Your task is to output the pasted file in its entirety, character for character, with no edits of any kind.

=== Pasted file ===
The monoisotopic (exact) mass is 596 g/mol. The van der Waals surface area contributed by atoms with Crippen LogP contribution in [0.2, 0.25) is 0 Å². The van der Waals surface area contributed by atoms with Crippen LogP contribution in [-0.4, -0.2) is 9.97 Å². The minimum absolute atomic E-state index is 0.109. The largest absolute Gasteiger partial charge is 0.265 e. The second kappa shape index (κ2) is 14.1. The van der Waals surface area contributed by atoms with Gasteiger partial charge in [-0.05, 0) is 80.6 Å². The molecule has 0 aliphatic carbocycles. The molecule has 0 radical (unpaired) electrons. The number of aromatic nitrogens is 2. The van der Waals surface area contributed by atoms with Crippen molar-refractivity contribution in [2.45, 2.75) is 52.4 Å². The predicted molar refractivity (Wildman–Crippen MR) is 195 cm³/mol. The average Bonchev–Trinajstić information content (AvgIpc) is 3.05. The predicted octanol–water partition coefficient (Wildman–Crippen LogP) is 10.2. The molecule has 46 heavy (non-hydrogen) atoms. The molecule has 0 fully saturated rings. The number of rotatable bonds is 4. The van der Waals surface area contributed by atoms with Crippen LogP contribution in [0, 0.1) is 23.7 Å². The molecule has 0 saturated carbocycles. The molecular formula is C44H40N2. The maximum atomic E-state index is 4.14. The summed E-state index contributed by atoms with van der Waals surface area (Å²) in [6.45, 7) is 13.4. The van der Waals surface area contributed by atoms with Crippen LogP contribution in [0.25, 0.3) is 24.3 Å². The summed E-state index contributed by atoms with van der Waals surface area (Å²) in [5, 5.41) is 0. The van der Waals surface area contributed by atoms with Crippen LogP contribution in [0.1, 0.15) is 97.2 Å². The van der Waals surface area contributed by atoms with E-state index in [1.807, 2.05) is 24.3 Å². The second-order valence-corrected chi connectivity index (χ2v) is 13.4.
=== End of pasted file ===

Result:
The monoisotopic (exact) mass is 596 g/mol. The van der Waals surface area contributed by atoms with Crippen LogP contribution in [0.2, 0.25) is 0 Å². The van der Waals surface area contributed by atoms with Crippen LogP contribution in [-0.4, -0.2) is 9.97 Å². The minimum absolute atomic E-state index is 0.109. The largest absolute Gasteiger partial charge is 0.265 e. The second kappa shape index (κ2) is 14.1. The van der Waals surface area contributed by atoms with Gasteiger partial charge in [-0.05, 0) is 80.6 Å². The molecule has 0 aliphatic carbocycles. The molecule has 0 radical (unpaired) electrons. The number of aromatic nitrogens is 2. The van der Waals surface area contributed by atoms with Crippen molar-refractivity contribution in [2.45, 2.75) is 52.4 Å². The predicted molar refractivity (Wildman–Crippen MR) is 195 cm³/mol. The average Bonchev–Trinajstić information content (AvgIpc) is 3.05. The predicted octanol–water partition coefficient (Wildman–Crippen LogP) is 10.2. The molecule has 46 heavy (non-hydrogen) atoms. The molecule has 0 fully saturated rings. The number of rotatable bonds is 4. The van der Waals surface area contributed by atoms with Crippen LogP contribution in [0, 0.1) is 23.7 Å². The molecule has 0 saturated carbocycles. The molecular formula is C44H40N2. The maximum atomic E-state index is 4.14. The summed E-state index contributed by atoms with van der Waals surface area (Å²) in [6.45, 7) is 13.4. The van der Waals surface area contributed by atoms with Crippen LogP contribution in [0.25, 0.3) is 24.3 Å². The summed E-state index contributed by atoms with van der Waals surface area (Å²) in [5, 5.41) is 0. The van der Waals surface area contributed by atoms with Crippen LogP contribution in [0.1, 0.15) is 97.2 Å². The van der Waals surface area contributed by atoms with E-state index in [1.807, 2.05) is 24.3 Å². The second-order valence-corrected chi connectivity index (χ2v) is 13.4.